Alexander McLeod was born in 1808 to Murdoch McLeod and Rachel Terry. After the Rebellion he was sentenced to transportation. His transportation was to the British penal colony of Van Diemen’s Land (Tasmania). He died during the long sea voyage or shortly after he arrived.
William Reid, Jr. was born in 1806. He married Mary Hill with whom he had two children, Simpson Reid, and Emily Anna Reid. Knowledge of his involvement in the Rebellion is limited. William died in 1860 at age 54 and was buried in the Children of Peace Burying Ground. Mary lived to be 88, dying in 1900.
William Reid, Sr. was born in February, 1765, in Banffshire, Scotland. He married Mary Willson in 1794 in Upper Canada although it is unsure when they immigrated. Knowledge of his involvement in the Rebellion is limited. His son William Reid Jr. also took part in the Rebellion.
Peter Rowan was born in 1812 in Markham, Upper Canada. He married Deborah Rowan and had three children with her. Information about his involvement in the Rebellion is limited. In the 1871 Census for East Gwillimbury, he is listed as a blacksmith and a member of the Children of Peace. He died in 1875 at age 62 due to erysipelas, a bacterial infection in the upper layer of the skin.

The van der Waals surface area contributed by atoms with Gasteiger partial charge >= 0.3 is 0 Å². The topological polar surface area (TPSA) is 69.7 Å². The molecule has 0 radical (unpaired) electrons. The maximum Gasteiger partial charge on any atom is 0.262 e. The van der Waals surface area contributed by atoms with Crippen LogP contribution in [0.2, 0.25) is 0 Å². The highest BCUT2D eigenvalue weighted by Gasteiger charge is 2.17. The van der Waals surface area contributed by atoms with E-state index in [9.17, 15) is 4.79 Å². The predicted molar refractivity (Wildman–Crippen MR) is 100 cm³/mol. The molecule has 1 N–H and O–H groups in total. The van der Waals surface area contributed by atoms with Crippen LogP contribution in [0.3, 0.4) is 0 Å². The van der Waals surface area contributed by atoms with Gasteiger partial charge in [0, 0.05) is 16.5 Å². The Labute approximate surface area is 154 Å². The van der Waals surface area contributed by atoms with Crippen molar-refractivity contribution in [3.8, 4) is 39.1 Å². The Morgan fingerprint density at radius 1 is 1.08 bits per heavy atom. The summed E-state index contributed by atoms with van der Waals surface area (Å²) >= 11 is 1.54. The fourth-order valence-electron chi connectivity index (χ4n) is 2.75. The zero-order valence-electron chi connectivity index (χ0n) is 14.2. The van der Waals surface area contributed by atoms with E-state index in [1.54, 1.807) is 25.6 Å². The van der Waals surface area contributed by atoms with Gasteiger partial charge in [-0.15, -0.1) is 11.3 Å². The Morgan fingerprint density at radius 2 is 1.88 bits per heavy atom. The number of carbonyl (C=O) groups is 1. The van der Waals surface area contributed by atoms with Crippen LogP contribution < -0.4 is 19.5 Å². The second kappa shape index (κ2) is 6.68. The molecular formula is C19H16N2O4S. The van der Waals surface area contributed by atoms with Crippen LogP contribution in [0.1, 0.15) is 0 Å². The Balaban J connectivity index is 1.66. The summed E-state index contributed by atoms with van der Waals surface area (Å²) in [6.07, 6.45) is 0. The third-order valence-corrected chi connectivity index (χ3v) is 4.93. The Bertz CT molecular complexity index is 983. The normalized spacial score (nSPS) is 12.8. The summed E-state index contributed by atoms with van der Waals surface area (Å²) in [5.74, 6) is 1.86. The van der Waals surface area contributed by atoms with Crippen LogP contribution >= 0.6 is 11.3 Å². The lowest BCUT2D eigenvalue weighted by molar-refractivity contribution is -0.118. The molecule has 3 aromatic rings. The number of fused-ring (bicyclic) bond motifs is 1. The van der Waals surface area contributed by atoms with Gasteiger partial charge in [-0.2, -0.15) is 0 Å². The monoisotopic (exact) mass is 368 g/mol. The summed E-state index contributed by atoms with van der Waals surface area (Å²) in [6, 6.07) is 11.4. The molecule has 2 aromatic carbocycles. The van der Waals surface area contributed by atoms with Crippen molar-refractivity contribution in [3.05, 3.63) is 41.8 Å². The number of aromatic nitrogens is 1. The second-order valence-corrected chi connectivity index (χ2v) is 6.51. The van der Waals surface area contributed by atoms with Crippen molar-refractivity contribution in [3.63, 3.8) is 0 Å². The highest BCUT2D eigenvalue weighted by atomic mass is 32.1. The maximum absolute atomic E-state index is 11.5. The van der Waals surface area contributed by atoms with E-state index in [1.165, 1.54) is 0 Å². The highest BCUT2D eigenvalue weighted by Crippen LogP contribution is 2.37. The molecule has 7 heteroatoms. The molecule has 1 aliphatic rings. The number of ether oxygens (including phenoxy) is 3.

Hugh D. Willson was the son of David Willson, leader of the Children of Peace, and Phoebe Titus. He was born on August 2, 1802, in East Gwillimbury. Like his brother John, he was an active member of the Children of Peace. He played the trombone and concert horn in the band. In 1837 Hugh participated in the march down Yonge Street. Afterwards he was sentenced to a jail term of six months. After the Rebellion he supported his father as an active member of the Children of Peace.
John D. Willson was born on August 28, 1807. He was the son of David Willson, the leader of the Children of Peace, and Phoebe Titus. He was an active member of the Children of Peace and played the violoncello in the band. John was an important figure in the Rebellion of 1837. He transported the weapons of the East Gwillimbury rebels in his wagon. Despite this, he never actually participated in the rebellion. He returned home with his father before the Yonge Street battle began. While he did not take part in the fighting, John was still jailed for six months in a Toronto prison. He shared a cell with Samuel Lount and Peter Matthews, both of whom were executed. John D. Willson would take over as leader of the Children of Peace following his father’s death in 1866.
Rebels with limited information available: